Posts Tagged ‘Seattle music scene’

I’ve already published a long reaction/opinion piece on the Chris Cornell tribute even – ‘I Am the Highway’, which focused mostly on the musical performances and the final Soundgarden performance.

Here, I wanted to create an additional space to talk about a different side of things: and specifically the speech Pearl Jam and Temple of the DogsStone Gossard made and the position he seemed to take on Wednesday night. The role Gossard was playing, beyond his musical presence, may have escaped some people.

A lot of people have been critical of the event, based largely on a dislike of Vicky Karyanis, who was the event’s primary organiser. (more…)


A statue of the late Soundgarden/Audioslave frontman and rock music legend, Chris Cornell, was recently unveiled in Seattle.

I haven’t been able to figure out how I feel about this monument, or what it’s meant to represent, or for who’s sake it has been erected.

My instinctive reaction to the images of it are that it seems like a tacky thing to do: and also seems like something Chris Cornell himself would not have wanted. (more…)


Yep, another of those ’20 year anniversary’ posts that I’ve done too many of here already.
But worth it for Alice in Chains, who remain one of my favorite acts in the world and whose 1995 album – the self-titled or ‘Dog’ album – is now two decades old.

I actually think the Dog album is very underrated even among AIC fans, who tend to rave about 1992’s Dirt album or 91’s breakthrough Facelift record and tend to neglect the 1995 release.

This record resonates for a combination of reasons. It was the last AIC album made with singer Layne Staley, who died in 2002, and therefore the last ‘proper’ AIC album of you’re inclined to look at it that way. It also displays AIC, I believe, at their most nuanced as songwriters. But more than anything else, it is just a great record, full of great music. (more…)


I know I’ve put up a number of ‘20th anniversary‘ pieces on this site, to the extent that it is becoming a cliche.
But it so happens that so many of the albums made 20 years or so ago are so worth commemorating; and happened to be the primary influences on me both as a music fan and as a musician. The album Above by Mad Season happens to have been one of those.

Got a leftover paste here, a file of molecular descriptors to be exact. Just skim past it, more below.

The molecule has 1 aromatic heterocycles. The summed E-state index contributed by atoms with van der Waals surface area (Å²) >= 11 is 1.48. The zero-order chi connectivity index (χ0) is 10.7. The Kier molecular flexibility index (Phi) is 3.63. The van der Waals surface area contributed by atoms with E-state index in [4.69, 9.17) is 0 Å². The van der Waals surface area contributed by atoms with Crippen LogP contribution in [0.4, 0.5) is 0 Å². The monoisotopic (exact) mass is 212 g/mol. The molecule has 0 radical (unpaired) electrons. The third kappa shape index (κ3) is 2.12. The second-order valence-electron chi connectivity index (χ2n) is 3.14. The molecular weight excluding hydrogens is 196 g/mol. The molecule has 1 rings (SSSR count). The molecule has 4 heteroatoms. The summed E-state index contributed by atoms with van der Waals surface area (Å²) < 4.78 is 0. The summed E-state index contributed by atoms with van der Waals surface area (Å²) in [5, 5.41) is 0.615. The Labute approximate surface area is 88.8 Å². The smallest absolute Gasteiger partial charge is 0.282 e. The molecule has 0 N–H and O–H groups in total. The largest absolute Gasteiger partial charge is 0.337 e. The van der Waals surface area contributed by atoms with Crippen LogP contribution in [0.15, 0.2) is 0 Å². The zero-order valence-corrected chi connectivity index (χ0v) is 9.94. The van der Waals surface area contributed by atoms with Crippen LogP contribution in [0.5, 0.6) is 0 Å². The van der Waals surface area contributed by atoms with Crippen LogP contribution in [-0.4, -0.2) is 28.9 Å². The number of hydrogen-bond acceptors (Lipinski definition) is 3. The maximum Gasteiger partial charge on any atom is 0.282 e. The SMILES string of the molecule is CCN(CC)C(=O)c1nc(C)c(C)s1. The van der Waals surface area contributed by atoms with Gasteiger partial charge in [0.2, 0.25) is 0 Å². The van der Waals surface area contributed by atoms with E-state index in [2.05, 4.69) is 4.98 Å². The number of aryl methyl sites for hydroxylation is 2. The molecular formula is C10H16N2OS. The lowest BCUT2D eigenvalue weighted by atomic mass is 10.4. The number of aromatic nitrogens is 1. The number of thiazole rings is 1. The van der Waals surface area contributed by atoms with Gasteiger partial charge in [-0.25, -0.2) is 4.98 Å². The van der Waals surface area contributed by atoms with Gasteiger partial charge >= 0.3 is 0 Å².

Above is particularly extraordinary for a bunch of reasons. For one thing, it was the only album made by Mad Season. For another, Mad Season was only supposed to be a minor side-project to give a group of troubled musicians something to focus on after emerging from spells in rehab: but it ended up being a major piece of work that is beloved and remembered by legions of fans even two decades later. (more…)


Tonight, twenty years after Kurt Cobain chose to burn out and not fade away, Nirvana are being inducted into the Hall of Fame.
But at this time that’s seeing a major swell of Nirvana-related stories and Cobain-related controversies, I say forget for now the conspiracy theories, forget the upcoming Soaked In Bleach movie, forget that stupid statue in Aberdeen, the frequent celebrity nonsense of Courtney Love, and all the other extraneous distractions that float about Kurt Cobain’s legacy; the greatest part of Kurt’s legacy remains musical and cultural. Kurt’s first, most important legacy, is his music.

The second – and the subject of this post – is his influence on the culture and sub-culture of at least two generations, if not a third.



Someone, via social media, criticised me for writing such a long piece about Kurt Cobain‘s death and not saying anything about Layne Staley (who by strange twists of fate also died on April 5th, though eight years later).

The reason I wrote something about Kurt was because it was specifically the 20th year since his death, whereas Layne died twelve years ago, which doesn’t have the same resonance to it as a passage of time.

For the record, I did refer to Layne in the Kurt post. However, I’m saying a little more here about Layne’s passing too, as he was someone else I really had a huge amount of love for (and still do).